New research suggests sending your child to her room may improve behavior. 

By Samantha Zabell
Updated August 07, 2015
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With younger children, this may mean talking back, throwing a temper tantrum or shutting down. For older children, it could manifest as getting inordinately upset or making up excuses for losing. Not only is acting out unhealthy, it also risks alienating others, and it teaches the wrong lesson. What to do about it: Your child needs to learn how to lose. Talk about what it means to be a gracious loser and, although it may pain you, practice what you preach. Case in point: Maybe you go all-out when you play checkers or you give her increasingly difficult math problems until she’s stumped. When she starts to act out, don’t give in. Work with her until she learns to control herself. Remember that it’s better that you’re the one dealing with this side of your child than someone else.
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While parenting books may advise you to reason with your kid when they misbehave, new research presented at the American Psychological Association's annual convention says otherwise. While reasoning and compromises provided immediate behavior improvements, punishments were more effective in changing behavior in the long-term.

Researchers at Oklahoma State University interviewed 102 mothers about instances when they had to discipline toddlers for hitting, whining, defiance, or not listening. Reasoning and compromising were two of the most effective responses to milder behaviors—like whining—while punishments, including timeouts or taking away belongings, were more appropriate for serious misdeeds—like hitting. Two months after the initial interview, researchers followed up with the mothers, and found that moms who compromised with toddlers who hit or defied the rules reported worse behavior in their children. Researchers concluded that moderate use of punishments (meaning less than 16 percent of the time), like sending a child to his or her room, improved behavior in the long-run.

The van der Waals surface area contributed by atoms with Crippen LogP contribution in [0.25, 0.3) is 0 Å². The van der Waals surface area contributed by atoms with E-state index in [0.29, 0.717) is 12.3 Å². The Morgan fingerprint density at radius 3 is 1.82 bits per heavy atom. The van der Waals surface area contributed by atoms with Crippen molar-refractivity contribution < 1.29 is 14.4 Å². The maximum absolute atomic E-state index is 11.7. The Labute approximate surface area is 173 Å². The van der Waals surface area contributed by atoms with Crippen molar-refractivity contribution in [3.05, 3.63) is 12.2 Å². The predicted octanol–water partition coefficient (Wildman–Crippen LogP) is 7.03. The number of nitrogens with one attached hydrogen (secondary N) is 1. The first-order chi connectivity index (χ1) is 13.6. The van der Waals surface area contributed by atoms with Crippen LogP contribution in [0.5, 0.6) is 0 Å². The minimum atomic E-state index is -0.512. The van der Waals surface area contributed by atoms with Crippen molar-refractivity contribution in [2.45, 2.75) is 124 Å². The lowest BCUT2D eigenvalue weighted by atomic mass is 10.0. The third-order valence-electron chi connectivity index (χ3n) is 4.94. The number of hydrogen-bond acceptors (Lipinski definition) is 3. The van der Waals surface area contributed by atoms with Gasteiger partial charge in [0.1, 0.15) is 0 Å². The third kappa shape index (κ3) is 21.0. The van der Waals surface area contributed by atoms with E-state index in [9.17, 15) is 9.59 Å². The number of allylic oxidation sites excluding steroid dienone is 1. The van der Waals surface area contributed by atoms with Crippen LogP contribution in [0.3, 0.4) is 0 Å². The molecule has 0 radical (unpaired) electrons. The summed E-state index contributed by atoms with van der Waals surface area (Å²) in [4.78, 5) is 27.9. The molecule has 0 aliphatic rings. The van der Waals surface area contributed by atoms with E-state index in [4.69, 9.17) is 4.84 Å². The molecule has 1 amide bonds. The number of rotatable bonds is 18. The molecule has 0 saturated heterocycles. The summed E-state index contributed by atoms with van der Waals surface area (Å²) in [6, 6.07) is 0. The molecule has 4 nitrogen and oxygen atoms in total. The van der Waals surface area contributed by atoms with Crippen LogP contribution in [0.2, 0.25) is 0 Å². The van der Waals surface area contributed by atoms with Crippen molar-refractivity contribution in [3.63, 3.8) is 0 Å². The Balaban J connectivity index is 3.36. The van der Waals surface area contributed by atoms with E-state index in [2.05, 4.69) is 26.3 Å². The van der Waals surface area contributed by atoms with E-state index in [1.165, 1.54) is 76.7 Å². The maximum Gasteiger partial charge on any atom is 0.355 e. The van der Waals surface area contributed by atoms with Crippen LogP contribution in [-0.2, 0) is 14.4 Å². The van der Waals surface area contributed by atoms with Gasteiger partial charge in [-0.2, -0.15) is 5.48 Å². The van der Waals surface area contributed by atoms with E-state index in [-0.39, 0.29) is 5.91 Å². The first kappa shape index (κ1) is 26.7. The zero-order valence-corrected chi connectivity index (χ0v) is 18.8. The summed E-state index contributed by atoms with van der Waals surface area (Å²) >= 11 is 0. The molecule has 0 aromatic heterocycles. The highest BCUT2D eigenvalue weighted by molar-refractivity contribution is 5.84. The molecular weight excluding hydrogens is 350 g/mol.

For parents who argue timeouts ineffective, researchers explain that form of punishment is often used improperly. When disciplining, parents need to establish which behaviors are punishable by timeout in advance. For example, hitting or yelling might be cause for timeout, while whining might not. Spur-of-the-moment decisions may seem inconsistent and confuse a child.

"Parental discipline and positive parenting techniques are often polarized in popular parenting resources and in parenting research conclusions," lead researcher Robert Larzelere, PhD, said in a statement. "But scientifically supported parenting interventions for young defiant children have found that timeouts and other types of assertive tactics can work if they're administered correctly."